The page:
In today's Washington Post, Jonathan Yardley sings the praises of Strunk & White's "The Elements of Style."
And, once again, I'm amazed at the snow job White pulled. Basically, he took a book of instructions for students writing term papers for one teacher a century ago and marketed it as "rules" for you and me.
It's like me telling you that you can't chew gum because one of my teachers used to forbid it.
Yes, the book contains some great advice. (Just as my telling you not to chew gum would be helpful if you were on your way to a job interview.) But as I've written before, there are two problems with "The Elements of Style":
1. It contains overbroad statements that Prof. William Strunk Jr. surely knew did not apply outside his classroom.
2. It's pretty much the only book that's widely considered a style authority but is NEVER UPDATED.
If you don't think that's a problem, compare Strunk and White's "rules" on the words "healthy," "nauseous," and "like" versus "as" with any current dictionary. Compare their "rules" on forming possessives with the "Chicago Manual of Style." Or compare the original "Elements of Style" to the version that was born when White got his hands on it.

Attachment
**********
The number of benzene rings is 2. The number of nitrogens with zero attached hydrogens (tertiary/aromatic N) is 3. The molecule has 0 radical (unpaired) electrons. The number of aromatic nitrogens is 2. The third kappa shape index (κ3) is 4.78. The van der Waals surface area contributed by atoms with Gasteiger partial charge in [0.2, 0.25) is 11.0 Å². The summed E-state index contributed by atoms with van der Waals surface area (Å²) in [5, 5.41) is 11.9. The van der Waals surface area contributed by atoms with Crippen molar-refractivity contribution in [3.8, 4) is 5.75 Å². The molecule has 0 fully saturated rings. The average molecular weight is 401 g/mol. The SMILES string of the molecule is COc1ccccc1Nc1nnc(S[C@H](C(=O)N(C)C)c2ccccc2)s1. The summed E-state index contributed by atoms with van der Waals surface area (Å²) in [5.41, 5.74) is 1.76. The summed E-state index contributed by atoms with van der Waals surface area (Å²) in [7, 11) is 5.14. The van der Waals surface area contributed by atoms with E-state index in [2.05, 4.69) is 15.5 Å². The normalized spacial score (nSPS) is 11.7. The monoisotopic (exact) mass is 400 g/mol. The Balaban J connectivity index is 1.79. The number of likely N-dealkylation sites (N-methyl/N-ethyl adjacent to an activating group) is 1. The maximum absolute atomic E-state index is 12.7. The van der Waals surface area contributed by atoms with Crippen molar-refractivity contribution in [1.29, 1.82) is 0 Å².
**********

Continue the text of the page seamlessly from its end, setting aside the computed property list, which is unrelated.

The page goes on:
The author, Strunk, never meant this book to go public. He wrote it for his students as instructions on how to hand in their papers. (That's why the pre-White version contains references to writing on "ruled paper" -- references White took out.) Only after Strunk's death did his former student White team up with a clever publisher to spin the classroom guide into something it's not.
I'm sure White wasn't deliberately trying to pull a con. I'm sure he believed that his former teacher's "rules" were law. So the snow job goes on ...
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